“I’ve never seen my belly so big,” said Christina, puffing her cheeks out like a cartoon character. “It keeps bloating and bloating.”
Christina, the wife of my good friend Norman, was a healthy 50-year-old who took no medications and had no chronic health issues. She had first told me about the bloating, diarrhea and stomach cramps one month earlier. The symptoms had been plaguing her for weeks. Because it’s unwise to treat friends and relatives, I had referred her to Dr. Travers, an excellent local gastroenterologist.
Travers ordered a stool analysis, which indicated rotavirus, a common cause of prolonged diarrhea in infants and young children but rare in adults. The diagnosis was good news since rotavirus usually goes away without treatment.
Christina improved for a while, but now her symptoms had worsened to the point where she was spending nights in the bathroom, doubled over with cramps and diarrhea. “The silver lining is I’ve lost 10 pounds,” she joked, thumbing her loose waistband.
“Are you still taking the lactase?” I asked. Two months ago, in June, Christina noticed that dairy products would upset her stomach. Guessing she was lactose intolerant, Christina started taking lactase, the enzyme that helps digest lactose, with meals.
“It’s not helping anymore,” she said.
Something wasn’t right. Despite the positive stool sample, I wasn’t confident that rotavirus was the cause. Stool samples are sometimes wrong, and rotavirus can also be present but not show symptoms. But what else could it be?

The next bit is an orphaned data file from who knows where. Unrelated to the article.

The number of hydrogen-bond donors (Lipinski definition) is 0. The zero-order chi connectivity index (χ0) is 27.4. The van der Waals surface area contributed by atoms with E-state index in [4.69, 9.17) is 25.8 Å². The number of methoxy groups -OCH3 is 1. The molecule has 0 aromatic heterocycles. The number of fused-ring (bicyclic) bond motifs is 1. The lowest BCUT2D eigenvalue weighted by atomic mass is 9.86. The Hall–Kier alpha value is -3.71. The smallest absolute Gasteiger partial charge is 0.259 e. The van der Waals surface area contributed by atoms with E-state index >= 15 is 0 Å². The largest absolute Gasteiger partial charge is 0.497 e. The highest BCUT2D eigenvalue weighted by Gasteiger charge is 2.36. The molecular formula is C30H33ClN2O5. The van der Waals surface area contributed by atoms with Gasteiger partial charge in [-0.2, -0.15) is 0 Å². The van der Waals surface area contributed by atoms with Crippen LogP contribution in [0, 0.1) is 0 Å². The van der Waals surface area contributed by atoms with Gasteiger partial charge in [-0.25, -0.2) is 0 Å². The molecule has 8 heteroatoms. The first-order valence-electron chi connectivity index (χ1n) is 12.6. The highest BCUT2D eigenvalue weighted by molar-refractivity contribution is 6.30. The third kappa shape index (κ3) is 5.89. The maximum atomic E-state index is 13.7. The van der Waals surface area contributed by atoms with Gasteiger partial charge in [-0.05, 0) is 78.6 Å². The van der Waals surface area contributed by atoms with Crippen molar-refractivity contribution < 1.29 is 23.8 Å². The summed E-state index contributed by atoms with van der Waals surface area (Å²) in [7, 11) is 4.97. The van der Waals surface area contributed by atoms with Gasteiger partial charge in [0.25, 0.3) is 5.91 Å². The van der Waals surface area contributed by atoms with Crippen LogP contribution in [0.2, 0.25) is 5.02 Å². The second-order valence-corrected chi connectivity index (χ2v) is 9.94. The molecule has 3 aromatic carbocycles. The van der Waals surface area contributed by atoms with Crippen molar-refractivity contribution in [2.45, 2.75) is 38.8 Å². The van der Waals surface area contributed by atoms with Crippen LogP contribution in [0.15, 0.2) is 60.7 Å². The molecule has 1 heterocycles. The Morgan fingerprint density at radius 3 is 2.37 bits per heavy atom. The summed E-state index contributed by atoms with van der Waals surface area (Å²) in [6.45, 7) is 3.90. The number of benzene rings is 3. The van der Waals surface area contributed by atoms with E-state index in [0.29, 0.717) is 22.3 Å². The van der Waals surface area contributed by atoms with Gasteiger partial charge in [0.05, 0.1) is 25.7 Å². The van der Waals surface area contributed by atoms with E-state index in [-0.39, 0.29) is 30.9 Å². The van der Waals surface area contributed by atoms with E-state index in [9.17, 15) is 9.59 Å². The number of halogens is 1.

Cancer and ulcerative colitis — an autoimmune assault on the intestines — could cause symptoms like hers, but they usually progress to intestinal obstruction or blood in the stool, which she did not have. She tested negative for celiac disease, another food-triggered intestinal disorder.
As for possible infectious causes, the list was long.
She was spending nights in the bathroom, doubled over with cramps and diarrhea.
But in addition to not bleeding, Christina also had no fever. So it was unlikely to be dysentery caused by invasive bacteria, such as Campylobacter or Salmonella. Besides, what kind of stomach bug lasts for months?
Mysterious, hard-to-diagnose abdominal conditions, like irritable bowel syndrome, can bedevil patients for years and lack a definitive cause or cure. It’s a tempting label for doctors to affix when a diagnostic work-up hits a dead end.
I was stumped. “Drink fluids. Don’t get dehydrated,” I reminded her somewhat lamely. “You need to go back to the gastroenterologist.”
By the time she saw Travers a week later, the pain had gotten sharper and shifted to her upper abdomen and lower chest, and she occasionally vomited. These were symptoms of esophageal reflux or stomach ulcers.
But an endoscopy of the esophagus and stomach, which involved putting a camera down there and taking a look, showed nothing amiss. An ultrasound of the right upper abdomen showed no gallstones, an often-overlooked cause of upper (not just right-sided) abdominal pain. Travers was diligently chasing every symptom and finding nothing.